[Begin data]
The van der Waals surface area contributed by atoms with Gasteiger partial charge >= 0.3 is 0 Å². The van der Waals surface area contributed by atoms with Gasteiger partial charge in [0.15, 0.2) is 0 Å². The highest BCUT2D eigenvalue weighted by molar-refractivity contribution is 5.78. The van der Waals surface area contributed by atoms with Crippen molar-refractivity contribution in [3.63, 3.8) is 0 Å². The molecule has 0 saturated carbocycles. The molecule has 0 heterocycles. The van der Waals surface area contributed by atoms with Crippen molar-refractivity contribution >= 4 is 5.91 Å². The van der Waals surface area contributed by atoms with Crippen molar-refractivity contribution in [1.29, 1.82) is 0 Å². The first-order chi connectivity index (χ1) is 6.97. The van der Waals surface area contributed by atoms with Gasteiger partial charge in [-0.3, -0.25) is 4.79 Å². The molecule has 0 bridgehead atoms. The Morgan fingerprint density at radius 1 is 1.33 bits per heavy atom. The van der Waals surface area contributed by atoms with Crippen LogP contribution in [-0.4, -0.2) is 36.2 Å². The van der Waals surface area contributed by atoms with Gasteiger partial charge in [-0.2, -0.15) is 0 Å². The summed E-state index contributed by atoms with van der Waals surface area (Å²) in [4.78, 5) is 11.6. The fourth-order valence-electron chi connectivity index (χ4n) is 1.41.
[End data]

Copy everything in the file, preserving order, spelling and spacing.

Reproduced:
The van der Waals surface area contributed by atoms with Gasteiger partial charge >= 0.3 is 0 Å². The van der Waals surface area contributed by atoms with Gasteiger partial charge in [0.15, 0.2) is 0 Å². The highest BCUT2D eigenvalue weighted by molar-refractivity contribution is 5.78. The van der Waals surface area contributed by atoms with Crippen molar-refractivity contribution in [3.63, 3.8) is 0 Å². The molecule has 0 saturated carbocycles. The molecule has 0 heterocycles. The van der Waals surface area contributed by atoms with Crippen molar-refractivity contribution >= 4 is 5.91 Å². The van der Waals surface area contributed by atoms with Crippen molar-refractivity contribution in [1.29, 1.82) is 0 Å². The first-order chi connectivity index (χ1) is 6.97. The van der Waals surface area contributed by atoms with Gasteiger partial charge in [-0.3, -0.25) is 4.79 Å². The molecule has 0 bridgehead atoms. The Morgan fingerprint density at radius 1 is 1.33 bits per heavy atom. The van der Waals surface area contributed by atoms with Crippen LogP contribution in [-0.4, -0.2) is 36.2 Å². The van der Waals surface area contributed by atoms with Gasteiger partial charge in [-0.2, -0.15) is 0 Å². The summed E-state index contributed by atoms with van der Waals surface area (Å²) in [4.78, 5) is 11.6. The fourth-order valence-electron chi connectivity index (χ4n) is 1.41.